Discovery: Big Scary


Big Scary counts “cups of tea with plenty of sugar” among their greatest inspirations. Their music flush with subtle orchestral flourishes, it’s not a stretch to say that the Melbourne-based duo know the sweeter side of life. But theirs is also world of spiky guitar rock, down-and-dirty falsetto, mixtapes, and heartaches.

We caught up with Big Scary via Skype for a conversation about luck, loneliness, and their song “Phil Collins.” They also provided us with the premiere of their video for “Luck Now,” a single off their upcoming sophomore album, Not Art.

CURRENT CITY: Melbourne, Australia

MEMBERS: Tom Iansek (guitar, vocals, and piano) and Jo Syme (drums and backing vocals)

LOVE AT FIRST SIGHT? Jo Syme: He literally texted me and then turned up on my doorstep with a guitar.

Tom Iansek: Yeah, it was funny. It almost didn’t happen.  I went away traveling for six months. When I got back, Jo went traveling for six months. It almost petered out. We had a dinner one night when we were all back in town. We decided to keep playing. It just took off from there.

COUNTING THE DAYS: Iansek: I just remember at the start of last year, when I had said that we were going to start recording and do a new album, the initial excitement. Had I started recording the day I decided that, the productivity would have been through the roof, [but] because it was a good six months after that realization, it was very much fighting myself. It was the opposite of productivity. Especially since there was no deadlines. It was me verses myself, instead of forcing myself to do it all. It’s not like a job. I could record weird little sounds that I may or may not use, or I could sit and watch YouTube for an hour.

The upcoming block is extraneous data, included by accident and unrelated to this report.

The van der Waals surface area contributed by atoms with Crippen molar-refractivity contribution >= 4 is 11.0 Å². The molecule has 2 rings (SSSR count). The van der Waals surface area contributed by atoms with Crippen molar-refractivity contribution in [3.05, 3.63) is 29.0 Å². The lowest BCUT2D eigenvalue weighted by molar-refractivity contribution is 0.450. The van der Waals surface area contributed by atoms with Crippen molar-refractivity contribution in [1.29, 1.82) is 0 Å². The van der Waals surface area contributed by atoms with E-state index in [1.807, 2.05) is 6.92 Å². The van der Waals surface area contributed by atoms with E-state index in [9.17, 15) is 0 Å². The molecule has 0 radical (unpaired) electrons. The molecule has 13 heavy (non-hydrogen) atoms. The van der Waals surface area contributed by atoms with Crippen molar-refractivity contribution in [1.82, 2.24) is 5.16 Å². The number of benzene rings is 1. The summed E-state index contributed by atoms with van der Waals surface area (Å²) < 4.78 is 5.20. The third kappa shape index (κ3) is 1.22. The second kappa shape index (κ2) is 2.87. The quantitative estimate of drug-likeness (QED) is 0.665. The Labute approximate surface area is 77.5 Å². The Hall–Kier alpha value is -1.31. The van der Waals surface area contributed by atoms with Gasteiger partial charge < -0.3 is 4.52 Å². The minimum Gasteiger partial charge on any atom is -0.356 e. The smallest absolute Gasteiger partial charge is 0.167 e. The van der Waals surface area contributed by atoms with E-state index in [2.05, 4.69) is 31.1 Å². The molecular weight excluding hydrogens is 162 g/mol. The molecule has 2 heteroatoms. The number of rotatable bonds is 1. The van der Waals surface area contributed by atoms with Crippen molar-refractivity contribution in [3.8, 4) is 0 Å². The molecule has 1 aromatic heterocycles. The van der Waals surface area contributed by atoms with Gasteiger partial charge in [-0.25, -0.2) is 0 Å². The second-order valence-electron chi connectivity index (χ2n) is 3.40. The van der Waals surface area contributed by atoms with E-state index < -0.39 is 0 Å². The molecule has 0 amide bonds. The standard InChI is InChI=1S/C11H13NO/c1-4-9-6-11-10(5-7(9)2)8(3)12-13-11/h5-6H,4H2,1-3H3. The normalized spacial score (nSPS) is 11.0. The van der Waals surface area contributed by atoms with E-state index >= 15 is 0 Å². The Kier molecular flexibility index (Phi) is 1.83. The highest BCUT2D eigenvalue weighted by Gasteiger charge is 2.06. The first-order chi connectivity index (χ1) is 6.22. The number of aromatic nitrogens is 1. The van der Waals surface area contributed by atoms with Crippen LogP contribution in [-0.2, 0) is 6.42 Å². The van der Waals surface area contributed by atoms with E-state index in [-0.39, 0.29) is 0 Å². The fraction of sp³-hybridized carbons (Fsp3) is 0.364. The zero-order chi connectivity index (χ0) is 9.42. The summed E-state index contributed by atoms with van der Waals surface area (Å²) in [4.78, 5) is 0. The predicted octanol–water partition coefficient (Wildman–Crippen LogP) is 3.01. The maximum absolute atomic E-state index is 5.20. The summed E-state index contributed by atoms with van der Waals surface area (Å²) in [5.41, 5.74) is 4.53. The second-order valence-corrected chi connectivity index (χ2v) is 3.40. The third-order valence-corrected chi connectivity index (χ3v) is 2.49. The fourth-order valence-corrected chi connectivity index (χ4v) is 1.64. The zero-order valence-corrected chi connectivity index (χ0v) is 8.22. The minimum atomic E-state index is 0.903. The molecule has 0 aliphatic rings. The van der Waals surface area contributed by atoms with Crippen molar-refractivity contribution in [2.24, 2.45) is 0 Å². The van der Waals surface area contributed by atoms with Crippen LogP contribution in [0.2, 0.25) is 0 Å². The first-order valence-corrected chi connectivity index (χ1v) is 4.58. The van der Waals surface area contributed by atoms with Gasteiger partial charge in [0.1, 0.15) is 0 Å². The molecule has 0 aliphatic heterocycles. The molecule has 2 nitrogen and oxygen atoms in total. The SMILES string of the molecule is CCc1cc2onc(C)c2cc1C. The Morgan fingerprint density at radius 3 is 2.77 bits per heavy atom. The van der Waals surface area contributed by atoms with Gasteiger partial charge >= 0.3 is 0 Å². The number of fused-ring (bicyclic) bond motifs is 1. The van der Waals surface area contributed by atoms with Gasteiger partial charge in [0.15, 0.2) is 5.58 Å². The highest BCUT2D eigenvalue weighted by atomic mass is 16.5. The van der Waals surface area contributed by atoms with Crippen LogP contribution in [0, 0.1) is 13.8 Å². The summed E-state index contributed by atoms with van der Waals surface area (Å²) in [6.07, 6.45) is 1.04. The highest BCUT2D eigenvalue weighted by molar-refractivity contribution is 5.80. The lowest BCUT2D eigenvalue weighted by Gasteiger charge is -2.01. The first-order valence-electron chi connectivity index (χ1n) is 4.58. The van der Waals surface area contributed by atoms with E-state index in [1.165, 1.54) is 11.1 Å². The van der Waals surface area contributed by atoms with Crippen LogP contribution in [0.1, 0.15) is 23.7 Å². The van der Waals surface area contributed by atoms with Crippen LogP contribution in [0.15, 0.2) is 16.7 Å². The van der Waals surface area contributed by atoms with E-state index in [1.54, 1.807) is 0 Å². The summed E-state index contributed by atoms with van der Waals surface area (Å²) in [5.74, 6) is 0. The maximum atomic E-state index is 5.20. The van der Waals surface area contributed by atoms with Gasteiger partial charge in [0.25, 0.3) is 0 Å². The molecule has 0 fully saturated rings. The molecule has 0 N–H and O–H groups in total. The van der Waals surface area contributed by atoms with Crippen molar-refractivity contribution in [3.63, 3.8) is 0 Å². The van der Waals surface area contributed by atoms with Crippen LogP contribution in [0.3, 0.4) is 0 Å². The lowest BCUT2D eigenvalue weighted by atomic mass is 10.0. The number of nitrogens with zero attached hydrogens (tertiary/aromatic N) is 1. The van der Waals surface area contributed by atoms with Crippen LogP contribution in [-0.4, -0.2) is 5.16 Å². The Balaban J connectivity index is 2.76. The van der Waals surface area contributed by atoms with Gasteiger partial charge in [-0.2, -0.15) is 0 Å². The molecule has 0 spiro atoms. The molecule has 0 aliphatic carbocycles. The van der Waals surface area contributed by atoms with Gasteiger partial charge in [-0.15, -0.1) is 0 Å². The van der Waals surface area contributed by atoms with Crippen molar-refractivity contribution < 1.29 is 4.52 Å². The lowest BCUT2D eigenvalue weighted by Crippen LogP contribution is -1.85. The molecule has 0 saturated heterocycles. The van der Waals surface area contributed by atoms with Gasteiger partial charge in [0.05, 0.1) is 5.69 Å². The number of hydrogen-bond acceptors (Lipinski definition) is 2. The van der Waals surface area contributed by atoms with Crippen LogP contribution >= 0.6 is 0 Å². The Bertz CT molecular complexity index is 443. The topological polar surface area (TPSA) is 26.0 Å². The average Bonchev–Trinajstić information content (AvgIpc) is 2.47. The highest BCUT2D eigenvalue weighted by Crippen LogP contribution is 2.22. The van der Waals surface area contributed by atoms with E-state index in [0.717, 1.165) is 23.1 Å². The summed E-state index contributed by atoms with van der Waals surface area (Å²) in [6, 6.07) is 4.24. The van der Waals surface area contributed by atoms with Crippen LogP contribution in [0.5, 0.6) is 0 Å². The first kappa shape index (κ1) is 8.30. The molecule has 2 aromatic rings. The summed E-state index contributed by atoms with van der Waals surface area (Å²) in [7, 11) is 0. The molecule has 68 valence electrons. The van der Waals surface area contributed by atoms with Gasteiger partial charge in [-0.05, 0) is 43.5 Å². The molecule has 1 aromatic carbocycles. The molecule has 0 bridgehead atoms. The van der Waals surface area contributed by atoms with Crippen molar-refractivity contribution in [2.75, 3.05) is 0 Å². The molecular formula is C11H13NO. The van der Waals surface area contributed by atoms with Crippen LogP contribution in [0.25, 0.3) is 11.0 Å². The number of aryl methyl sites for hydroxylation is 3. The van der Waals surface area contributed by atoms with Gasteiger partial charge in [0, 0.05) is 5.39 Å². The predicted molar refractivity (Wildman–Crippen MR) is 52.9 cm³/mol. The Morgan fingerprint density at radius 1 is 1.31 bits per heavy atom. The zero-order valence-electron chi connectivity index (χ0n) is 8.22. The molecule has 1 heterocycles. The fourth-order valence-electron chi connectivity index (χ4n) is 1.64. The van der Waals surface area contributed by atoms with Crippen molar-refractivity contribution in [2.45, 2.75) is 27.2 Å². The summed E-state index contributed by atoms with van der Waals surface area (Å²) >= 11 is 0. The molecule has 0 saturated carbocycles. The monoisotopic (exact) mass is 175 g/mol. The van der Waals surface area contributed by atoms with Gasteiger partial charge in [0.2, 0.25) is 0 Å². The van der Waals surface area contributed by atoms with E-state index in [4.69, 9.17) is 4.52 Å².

KEEPIN’ IT LOOSE: Iansek: I think of [our debut album] Vacation (2011), when we were sitting and only had a few days to finish everything. We were there 20 hours a day, going home, sleeping for a couple of hours and getting back to it. There was some weird stuff happening in those late hours and those final days. I don’t know why, but the producer cut out all these words out of a newspaper. He taped the random words together to make a rap. Then I rapped over this instrumental piece.

Syme: I was asleep on the couch. I came to and came in. Tom was kneeled over this collage of words. I don’t think I even heard a tape of the rap.

Iansek: No one needed to hear that rap.

THINGS THAT YOU CAN’T LEAVE BEHIND: Syme: With Vacation we saved up the songs that we really liked. We didn’t want to waste them on [our EP] Four Seasons (2010). But by the time we wanted to go to the album we were sick of the songs. Nearly every song was brand new. I guess every band goes through this when you start touring and you’re away most weekends— adjusting to the repercussions of what that means. If everything goes well, what does this mean for my life? Having to realize that you’re going to miss a lot of things that your family and friends are doing, and how weird that is. It wasn’t preplanned, but a lot of those themes came through for that one.